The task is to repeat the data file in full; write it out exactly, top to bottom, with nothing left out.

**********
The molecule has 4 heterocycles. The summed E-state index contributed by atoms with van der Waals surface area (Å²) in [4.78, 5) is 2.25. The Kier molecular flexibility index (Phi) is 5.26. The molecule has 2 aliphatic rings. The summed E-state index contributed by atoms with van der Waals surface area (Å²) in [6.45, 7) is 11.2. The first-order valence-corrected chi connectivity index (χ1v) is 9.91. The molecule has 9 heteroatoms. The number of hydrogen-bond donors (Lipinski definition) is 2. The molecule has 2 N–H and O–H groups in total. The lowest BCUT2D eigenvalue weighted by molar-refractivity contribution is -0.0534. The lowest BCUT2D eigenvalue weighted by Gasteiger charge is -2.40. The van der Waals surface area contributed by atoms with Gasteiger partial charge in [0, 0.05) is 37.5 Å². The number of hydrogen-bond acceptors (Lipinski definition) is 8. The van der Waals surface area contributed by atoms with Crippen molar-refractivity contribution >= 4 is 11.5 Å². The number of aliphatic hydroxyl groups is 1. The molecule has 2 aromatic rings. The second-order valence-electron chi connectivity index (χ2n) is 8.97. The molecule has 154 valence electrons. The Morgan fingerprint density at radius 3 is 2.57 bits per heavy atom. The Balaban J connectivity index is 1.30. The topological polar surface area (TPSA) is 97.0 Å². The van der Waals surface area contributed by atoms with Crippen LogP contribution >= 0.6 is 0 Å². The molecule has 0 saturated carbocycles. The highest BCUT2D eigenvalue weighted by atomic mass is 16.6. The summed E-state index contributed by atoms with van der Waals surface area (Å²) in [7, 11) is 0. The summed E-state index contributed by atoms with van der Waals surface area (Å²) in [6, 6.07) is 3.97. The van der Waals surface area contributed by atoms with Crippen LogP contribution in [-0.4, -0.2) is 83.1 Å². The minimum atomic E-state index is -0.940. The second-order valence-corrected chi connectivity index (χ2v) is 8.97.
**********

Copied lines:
The molecule has 4 heterocycles. The summed E-state index contributed by atoms with van der Waals surface area (Å²) in [4.78, 5) is 2.25. The Kier molecular flexibility index (Phi) is 5.26. The molecule has 2 aliphatic rings. The summed E-state index contributed by atoms with van der Waals surface area (Å²) in [6.45, 7) is 11.2. The first-order valence-corrected chi connectivity index (χ1v) is 9.91. The molecule has 9 heteroatoms. The number of hydrogen-bond donors (Lipinski definition) is 2. The molecule has 2 N–H and O–H groups in total. The lowest BCUT2D eigenvalue weighted by molar-refractivity contribution is -0.0534. The lowest BCUT2D eigenvalue weighted by Gasteiger charge is -2.40. The van der Waals surface area contributed by atoms with Gasteiger partial charge in [0, 0.05) is 37.5 Å². The number of hydrogen-bond acceptors (Lipinski definition) is 8. The van der Waals surface area contributed by atoms with Crippen molar-refractivity contribution >= 4 is 11.5 Å². The number of aliphatic hydroxyl groups is 1. The molecule has 2 aromatic rings. The second-order valence-electron chi connectivity index (χ2n) is 8.97. The molecule has 154 valence electrons. The Morgan fingerprint density at radius 3 is 2.57 bits per heavy atom. The Balaban J connectivity index is 1.30. The topological polar surface area (TPSA) is 97.0 Å². The van der Waals surface area contributed by atoms with Crippen LogP contribution >= 0.6 is 0 Å². The molecule has 0 saturated carbocycles. The highest BCUT2D eigenvalue weighted by atomic mass is 16.6. The summed E-state index contributed by atoms with van der Waals surface area (Å²) in [7, 11) is 0. The summed E-state index contributed by atoms with van der Waals surface area (Å²) in [6, 6.07) is 3.97. The van der Waals surface area contributed by atoms with Crippen LogP contribution in [-0.4, -0.2) is 83.1 Å². The minimum atomic E-state index is -0.940. The second-order valence-corrected chi connectivity index (χ2v) is 8.97.